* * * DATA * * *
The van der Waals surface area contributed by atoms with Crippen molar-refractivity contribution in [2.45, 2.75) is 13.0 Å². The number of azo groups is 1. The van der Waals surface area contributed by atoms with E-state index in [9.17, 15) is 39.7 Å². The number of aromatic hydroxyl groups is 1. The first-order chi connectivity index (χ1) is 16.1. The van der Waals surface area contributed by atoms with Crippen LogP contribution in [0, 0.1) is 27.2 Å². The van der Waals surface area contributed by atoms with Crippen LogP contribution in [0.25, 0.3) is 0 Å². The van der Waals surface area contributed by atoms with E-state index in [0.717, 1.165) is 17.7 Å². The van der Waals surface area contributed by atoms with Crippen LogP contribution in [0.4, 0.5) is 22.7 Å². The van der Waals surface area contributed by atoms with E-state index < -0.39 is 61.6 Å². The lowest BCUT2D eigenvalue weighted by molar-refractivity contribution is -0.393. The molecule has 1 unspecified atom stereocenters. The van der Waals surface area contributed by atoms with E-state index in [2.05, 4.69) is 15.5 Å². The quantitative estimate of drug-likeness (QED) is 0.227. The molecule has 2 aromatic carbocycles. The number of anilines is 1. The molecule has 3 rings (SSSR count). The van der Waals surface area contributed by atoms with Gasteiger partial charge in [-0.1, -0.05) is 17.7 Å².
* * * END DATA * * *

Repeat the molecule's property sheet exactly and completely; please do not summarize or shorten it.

The van der Waals surface area contributed by atoms with Crippen molar-refractivity contribution in [2.45, 2.75) is 13.0 Å². The number of azo groups is 1. The van der Waals surface area contributed by atoms with E-state index in [9.17, 15) is 39.7 Å². The number of aromatic hydroxyl groups is 1. The first-order chi connectivity index (χ1) is 16.1. The van der Waals surface area contributed by atoms with Crippen LogP contribution in [0, 0.1) is 27.2 Å². The van der Waals surface area contributed by atoms with Crippen LogP contribution in [0.25, 0.3) is 0 Å². The van der Waals surface area contributed by atoms with E-state index in [0.717, 1.165) is 17.7 Å². The van der Waals surface area contributed by atoms with Crippen LogP contribution in [0.4, 0.5) is 22.7 Å². The van der Waals surface area contributed by atoms with E-state index < -0.39 is 61.6 Å². The lowest BCUT2D eigenvalue weighted by molar-refractivity contribution is -0.393. The molecule has 1 unspecified atom stereocenters. The van der Waals surface area contributed by atoms with E-state index in [2.05, 4.69) is 15.5 Å². The quantitative estimate of drug-likeness (QED) is 0.227. The molecule has 2 aromatic carbocycles. The number of anilines is 1. The molecule has 3 rings (SSSR count). The van der Waals surface area contributed by atoms with Gasteiger partial charge in [-0.1, -0.05) is 17.7 Å².